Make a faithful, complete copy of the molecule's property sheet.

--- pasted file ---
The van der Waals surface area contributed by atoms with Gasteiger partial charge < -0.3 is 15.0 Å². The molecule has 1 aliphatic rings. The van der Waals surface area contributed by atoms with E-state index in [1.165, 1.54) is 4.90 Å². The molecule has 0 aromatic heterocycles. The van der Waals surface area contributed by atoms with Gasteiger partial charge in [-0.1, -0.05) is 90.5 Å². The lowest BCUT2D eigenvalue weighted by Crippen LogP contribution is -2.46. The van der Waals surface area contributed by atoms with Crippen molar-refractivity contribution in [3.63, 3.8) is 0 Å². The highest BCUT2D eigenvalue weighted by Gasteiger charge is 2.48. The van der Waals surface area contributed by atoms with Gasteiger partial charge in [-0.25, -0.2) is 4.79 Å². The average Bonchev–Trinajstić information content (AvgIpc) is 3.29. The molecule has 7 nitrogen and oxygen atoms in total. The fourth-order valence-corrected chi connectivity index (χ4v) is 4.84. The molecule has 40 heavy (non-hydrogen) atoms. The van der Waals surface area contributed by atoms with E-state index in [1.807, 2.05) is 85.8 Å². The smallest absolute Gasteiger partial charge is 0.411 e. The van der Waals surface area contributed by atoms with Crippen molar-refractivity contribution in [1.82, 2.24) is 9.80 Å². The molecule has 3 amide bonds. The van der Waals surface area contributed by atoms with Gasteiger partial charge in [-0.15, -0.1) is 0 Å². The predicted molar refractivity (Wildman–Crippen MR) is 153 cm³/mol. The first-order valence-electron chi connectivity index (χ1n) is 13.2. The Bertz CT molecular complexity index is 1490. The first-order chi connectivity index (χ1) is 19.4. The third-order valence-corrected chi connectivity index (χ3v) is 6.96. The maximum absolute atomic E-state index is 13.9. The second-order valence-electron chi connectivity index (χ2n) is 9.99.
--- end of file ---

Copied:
The van der Waals surface area contributed by atoms with Gasteiger partial charge < -0.3 is 15.0 Å². The molecule has 1 aliphatic rings. The van der Waals surface area contributed by atoms with E-state index in [1.165, 1.54) is 4.90 Å². The molecule has 0 aromatic heterocycles. The van der Waals surface area contributed by atoms with Gasteiger partial charge in [-0.1, -0.05) is 90.5 Å². The lowest BCUT2D eigenvalue weighted by Crippen LogP contribution is -2.46. The van der Waals surface area contributed by atoms with Crippen molar-refractivity contribution in [3.63, 3.8) is 0 Å². The highest BCUT2D eigenvalue weighted by Gasteiger charge is 2.48. The van der Waals surface area contributed by atoms with Gasteiger partial charge in [-0.25, -0.2) is 4.79 Å². The average Bonchev–Trinajstić information content (AvgIpc) is 3.29. The molecule has 7 nitrogen and oxygen atoms in total. The fourth-order valence-corrected chi connectivity index (χ4v) is 4.84. The molecule has 40 heavy (non-hydrogen) atoms. The van der Waals surface area contributed by atoms with E-state index in [1.807, 2.05) is 85.8 Å². The smallest absolute Gasteiger partial charge is 0.411 e. The van der Waals surface area contributed by atoms with Crippen molar-refractivity contribution in [1.82, 2.24) is 9.80 Å². The molecule has 3 amide bonds. The van der Waals surface area contributed by atoms with Gasteiger partial charge in [-0.15, -0.1) is 0 Å². The predicted molar refractivity (Wildman–Crippen MR) is 153 cm³/mol. The first-order valence-electron chi connectivity index (χ1n) is 13.2. The Bertz CT molecular complexity index is 1490. The first-order chi connectivity index (χ1) is 19.4. The third-order valence-corrected chi connectivity index (χ3v) is 6.96. The maximum absolute atomic E-state index is 13.9. The second-order valence-electron chi connectivity index (χ2n) is 9.99.